And now, the rest of the story...After two days of mucking through Nikko and its environs in the rain, we were all ready for a break. This is the view of our hotel, Nikko Green Hotel, that greeted us when we got off the bus from Lake Chuzenji.
The rain had stopped, and we were headed back for a relaxing break in the onsen before heading to our traditional Japanese dinner. Yukata time!
At this point, second day was much like the first, only better. I swiftly changed into my yukata and headed down to the onsen, leaving Frank and the boys behind to whatever mischief they could find. (Given the nature of the onsen, there are no pictures to share in this part of the post; think of it as your "Heartbreak Hill" section; you'll be rewarded with joyful photos in the second half, I promise.)
The hot spring bath are (usually) divided into to areas: one for women and one for men. The entrance to the onsen at our hotel was down a long corridor that looked like a regular hallway with rooms. However, at the end of the hallway there were two doors on the left (one for men, the other for women), and a small alcove on the right with a massage chair(!), a foot massager, a back massager, and a fresh supply of iced tea (because no one wants hot tea after a dip in the hot spring). So what that it was a little low tech with the "do-it-yourself" massage. I was the only one there, and I plopped myself down into that massage chair with no intention of moving. It was the best massage chair in the whole wide world. Was my perspective skewed from two days of walking in the rain? ABSOLUTELY! However, it was wonderful. There was a picture window that looked out into a small garden, and beyond the garden, I could see a lumber yard. I found myself thinking about Nikko, and the rain, and ark building. After about 10 minutes (and no decision about whether we should build an ark), I headed to the onsen itself.
Think of the onsen as a really nice locker room. You walk in, get undressed (yes, completely), and then you put your clothes into a basket. You then walk into the shower area (without a towel). The shower area is actually a row of wooden stools in front of what looks like little mirrored dressing stands. At the stands are soaps and shampoos, as well as a hand-held shower and a small bucket for filling and rinsing yourself. You have a seat on the stool (yes, with your bare butt; yes, in front of anyone else who is there) and you rinse of really well. This is a much more stern rule than the "rinse before swimming" rule that everyone ignores at the swimming pools in the U.S. Really scrub yourself clean and with soap if you like. (I grabbed these illustrations off the web at OnsenJapan.net.)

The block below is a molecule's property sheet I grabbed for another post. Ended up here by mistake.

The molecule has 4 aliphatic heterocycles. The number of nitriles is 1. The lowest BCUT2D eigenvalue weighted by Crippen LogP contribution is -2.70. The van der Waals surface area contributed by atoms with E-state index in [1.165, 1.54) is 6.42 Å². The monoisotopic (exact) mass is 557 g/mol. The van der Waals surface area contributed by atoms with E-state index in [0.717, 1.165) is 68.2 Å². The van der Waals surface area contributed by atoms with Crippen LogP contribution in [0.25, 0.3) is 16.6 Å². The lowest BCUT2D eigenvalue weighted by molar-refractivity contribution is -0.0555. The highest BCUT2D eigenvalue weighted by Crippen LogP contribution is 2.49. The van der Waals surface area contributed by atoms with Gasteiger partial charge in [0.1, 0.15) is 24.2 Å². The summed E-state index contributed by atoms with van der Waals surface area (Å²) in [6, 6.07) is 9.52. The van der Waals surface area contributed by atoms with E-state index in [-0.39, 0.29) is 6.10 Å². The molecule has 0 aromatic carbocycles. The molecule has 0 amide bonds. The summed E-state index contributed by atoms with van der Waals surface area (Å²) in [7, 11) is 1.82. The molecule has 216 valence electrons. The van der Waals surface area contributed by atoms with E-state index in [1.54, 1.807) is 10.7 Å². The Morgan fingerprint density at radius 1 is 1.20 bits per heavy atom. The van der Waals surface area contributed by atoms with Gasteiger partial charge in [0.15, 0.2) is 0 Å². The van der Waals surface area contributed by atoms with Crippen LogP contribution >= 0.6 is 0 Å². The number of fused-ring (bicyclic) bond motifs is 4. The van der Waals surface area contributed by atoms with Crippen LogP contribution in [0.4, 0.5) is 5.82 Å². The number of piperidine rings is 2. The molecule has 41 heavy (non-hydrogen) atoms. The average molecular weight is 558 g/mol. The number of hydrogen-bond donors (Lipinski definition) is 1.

Our onsen had one bath inside and one bath outside for women, and one bath inside and one bath outside for men (so says Frank). Both the inside and outside baths were nice. There was also a dry sauna, which was torture. (I think I lasted one minute--I could barely breathe. It must have been similar to how Harry Potter felt when the Dementors attacked.) I could only stand about 10 minutes of the bath, even though it was entirely relaxing. I adore a hot bath, but this was just too hot. The life was draining out of me. And because I know you want to know, there were 5 women and one little girl there while I was there. The little girl was there with her mom and grandmother. It was a family affair.
After a soak, you get out, lather up and have another "wash" (again on the stool). You can get back in the bath if you like. I did, just for a minute. Then, you're done. You head back out to towel off and get your yukata. I stopped off at the alcove for some iced tea before heading back to our room, where I melted into the loveseat. Frank schlepped the boys down to the men's onsen. Three went in, but one quickly came out and raced back to the room to hang out with me. He lasted about 10 seconds in the onsen atmosphere. Just a little too much for him. If you simply must have more information (or maybe some thoughtful illustrations), check out Onsen Japan.